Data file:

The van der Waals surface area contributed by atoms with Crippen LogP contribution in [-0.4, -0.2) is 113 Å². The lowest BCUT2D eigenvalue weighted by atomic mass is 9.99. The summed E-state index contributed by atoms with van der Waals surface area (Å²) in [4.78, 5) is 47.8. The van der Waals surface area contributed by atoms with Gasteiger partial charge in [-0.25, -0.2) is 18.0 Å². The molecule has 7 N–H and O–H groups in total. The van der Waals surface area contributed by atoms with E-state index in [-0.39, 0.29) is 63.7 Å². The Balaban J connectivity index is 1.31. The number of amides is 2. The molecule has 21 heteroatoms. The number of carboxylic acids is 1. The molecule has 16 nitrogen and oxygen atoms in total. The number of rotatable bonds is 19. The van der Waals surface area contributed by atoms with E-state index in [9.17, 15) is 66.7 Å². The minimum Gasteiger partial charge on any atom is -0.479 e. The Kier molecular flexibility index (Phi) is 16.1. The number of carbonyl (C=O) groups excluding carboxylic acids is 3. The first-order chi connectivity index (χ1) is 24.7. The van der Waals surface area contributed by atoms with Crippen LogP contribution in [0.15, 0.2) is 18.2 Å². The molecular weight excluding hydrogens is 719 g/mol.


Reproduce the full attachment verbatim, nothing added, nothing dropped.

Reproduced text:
The van der Waals surface area contributed by atoms with Crippen LogP contribution in [-0.4, -0.2) is 113 Å². The lowest BCUT2D eigenvalue weighted by atomic mass is 9.99. The summed E-state index contributed by atoms with van der Waals surface area (Å²) in [4.78, 5) is 47.8. The van der Waals surface area contributed by atoms with Gasteiger partial charge in [-0.25, -0.2) is 18.0 Å². The molecule has 7 N–H and O–H groups in total. The van der Waals surface area contributed by atoms with E-state index in [-0.39, 0.29) is 63.7 Å². The Balaban J connectivity index is 1.31. The number of amides is 2. The molecule has 21 heteroatoms. The number of carboxylic acids is 1. The molecule has 16 nitrogen and oxygen atoms in total. The number of rotatable bonds is 19. The van der Waals surface area contributed by atoms with E-state index in [9.17, 15) is 66.7 Å². The minimum Gasteiger partial charge on any atom is -0.479 e. The Kier molecular flexibility index (Phi) is 16.1. The number of carbonyl (C=O) groups excluding carboxylic acids is 3. The first-order chi connectivity index (χ1) is 24.7. The van der Waals surface area contributed by atoms with Crippen LogP contribution in [0.15, 0.2) is 18.2 Å². The molecular weight excluding hydrogens is 719 g/mol.